2018 Focus — Training and New Epic Tools
“We have a lot of work to do in 2018. Many groups are requesting training and educational workshops. Caregivers are asking for enhanced Epic tools to improve documentation so they can better care for their LBGQT patients,” Bell reports.

Training The advisory committee has established training partnerships with the Center for Affiliated Learning and the National LGBT Health Education Center, both of which offer many online classes. All team members are expected to complete at least one of three recommended classes this year:

  • Providing Quality Care to Lesbian, Gay, Bisexual and Transgender Patients: An Introduction for Staff Training — This is an overview course for all team members.
  • Achieving Health Equity for Lesbian, Gay, Bisexual and Transgender People — This course is designed for clinicians who want to learn more about this patient population.

These courses are now in the LMS (NetLearning). To enroll, please log in to your NetLearning account and search for them under the Learning Opportunities (Enroll) tab.

New Epic Tools — The advisory committee is assessing a new electronic medical record module that captures clinically relevant information such as biological sex, gender identity, gender expression, sexual orientation and a patient’s preferred name. The module is available on our Epic Phase 2 platform, but has not been activated.

“Our current medical records only contain binary — male or female — information about a patient’s sexual profile,” notes Bell. “When we upgraded our Epic system last summer, we opted to delay installation of the new software until clinical and administrative leaders had an opportunity to assess its utility.”

The advisory committee is now supporting leaders in making that assessment.

“As we strive to put patients at the center of all that we do, we often need to step beyond our current approach and processes,” Bell says. “Serving and caring for members of the transgender and LGBTQ communities requires a willingness to act with respect and compassion, to learn and speak their language and to gain a deeper understanding of their unique medical needs. We are proud of the progress we are making and are counting on all team members to help us provide health equity to all of our patients.”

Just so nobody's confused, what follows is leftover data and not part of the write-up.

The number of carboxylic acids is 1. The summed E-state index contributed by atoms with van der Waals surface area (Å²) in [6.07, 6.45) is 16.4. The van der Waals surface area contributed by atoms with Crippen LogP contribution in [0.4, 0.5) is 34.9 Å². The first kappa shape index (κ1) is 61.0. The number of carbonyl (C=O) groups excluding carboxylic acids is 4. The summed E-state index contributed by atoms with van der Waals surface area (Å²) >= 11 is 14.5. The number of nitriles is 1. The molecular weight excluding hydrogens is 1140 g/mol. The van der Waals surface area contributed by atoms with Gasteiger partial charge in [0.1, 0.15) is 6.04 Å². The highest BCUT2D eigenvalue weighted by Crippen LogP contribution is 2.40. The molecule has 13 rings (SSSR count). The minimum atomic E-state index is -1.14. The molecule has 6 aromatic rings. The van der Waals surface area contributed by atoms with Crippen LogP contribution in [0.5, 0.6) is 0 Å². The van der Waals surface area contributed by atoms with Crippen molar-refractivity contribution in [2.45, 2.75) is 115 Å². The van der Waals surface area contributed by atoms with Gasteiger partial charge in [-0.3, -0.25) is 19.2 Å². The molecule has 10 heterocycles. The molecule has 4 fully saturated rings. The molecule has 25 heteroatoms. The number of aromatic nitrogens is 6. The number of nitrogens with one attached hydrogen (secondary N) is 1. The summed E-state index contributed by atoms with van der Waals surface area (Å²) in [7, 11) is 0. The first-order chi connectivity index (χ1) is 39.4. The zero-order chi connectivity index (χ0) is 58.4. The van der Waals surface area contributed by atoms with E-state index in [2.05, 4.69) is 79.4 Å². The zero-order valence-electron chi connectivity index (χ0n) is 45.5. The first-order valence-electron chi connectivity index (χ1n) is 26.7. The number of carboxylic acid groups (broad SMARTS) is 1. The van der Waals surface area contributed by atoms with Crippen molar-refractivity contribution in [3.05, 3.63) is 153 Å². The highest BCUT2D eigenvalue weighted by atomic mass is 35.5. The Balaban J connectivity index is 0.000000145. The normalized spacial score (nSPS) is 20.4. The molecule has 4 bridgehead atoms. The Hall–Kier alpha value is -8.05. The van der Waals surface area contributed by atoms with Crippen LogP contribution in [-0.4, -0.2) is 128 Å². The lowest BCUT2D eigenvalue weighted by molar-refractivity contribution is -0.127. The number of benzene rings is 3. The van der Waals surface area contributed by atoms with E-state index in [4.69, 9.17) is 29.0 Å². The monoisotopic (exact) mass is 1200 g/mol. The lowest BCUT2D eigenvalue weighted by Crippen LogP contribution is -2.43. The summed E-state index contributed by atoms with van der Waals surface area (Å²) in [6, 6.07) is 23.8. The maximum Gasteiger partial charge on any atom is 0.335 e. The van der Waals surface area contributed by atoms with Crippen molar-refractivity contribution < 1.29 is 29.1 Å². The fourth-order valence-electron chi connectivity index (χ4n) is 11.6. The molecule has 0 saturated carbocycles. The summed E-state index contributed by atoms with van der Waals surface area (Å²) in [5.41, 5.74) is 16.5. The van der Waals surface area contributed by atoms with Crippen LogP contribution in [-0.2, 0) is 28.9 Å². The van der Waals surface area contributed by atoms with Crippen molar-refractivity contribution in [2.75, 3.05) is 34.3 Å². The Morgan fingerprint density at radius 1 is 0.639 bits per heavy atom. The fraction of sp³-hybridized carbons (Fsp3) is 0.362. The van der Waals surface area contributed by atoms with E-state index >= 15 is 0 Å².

Transgender Advisory Committee Members

  • Bush Bell
  • David Repaske, MD, PhD

Community Members

  • Roxanne Barreto
  • Lou Weakley

Health System Team Members

  • Leah Beard
  • Susanna Brent
  • Dallas Ducar
  • Mary Ann Harkins
  • Rachel Holmes
  • Jamie Hughes
  • April Kimble
  • Georgina King
  • Susan Kirk, MD
  • Kathryn Susanne Laughton
  • Rebecca Lewis
  • Amy Sarah Marshall
  • George Minor
  • Casey Morrison
  • Gary Nimax
  • Mark Pulczinski
  • Colby Rountree
  • Mary Sullivan
  • Cindy Westley

University of Virginia Best

We are pleased to announce that UVA has been named the best college for LGBTQ+ students in Virginia! This new ranking is created by the partnership of Best Colleges and Campus Pride, who curated the list (http://www.bestcolleges.com/features/best-colleges-for-lgbt-students/) based on their criteria of inclusivity factors. What a neat milestone and congratulations to everyone for all their hard work and support!


Taylor Lamb had just decided to postpone a panel of LGBT speakers of color when a call went out for proposals for funding from the University of Virginia. A small grant, Lamb thought, would help her sorority, Sigma Gamma Rho, try to hold the event again.

UVa’s Flash Funding project was announced at the beginning of September. The grant was awarded to projects that work toward “Achieving the Culture and Environment We Value,” with preference for ideas for programming that address unconscious bias and racial tension.

Immediately, proposals began pouring in, said Archie Holmes, vice provost for academic affairs. About a month after the call went out, Holmes said he has awarded all of the $100,000 available to eight projects. He even asked Provost Tom Katsouleas to shunt a little bit more money so that he could fully fund the final grant.

“Sometimes, you just need to get something started,” Holmes said. “This money allows them to get started.”

Holmes said he and other university leaders first got the idea for a diversity project about a year ago. The particular idea for the grant came in August, after seeing a funding initiative from the Association of American Colleges & Universities.

They decided to seek projects that would connect the city and the university and tackle racial bias. Holmes didn’t directly choose any of the projects, but he said he appreciated the three chosen that involve the community.

“Those were the ones that gave back the most to me,” he said.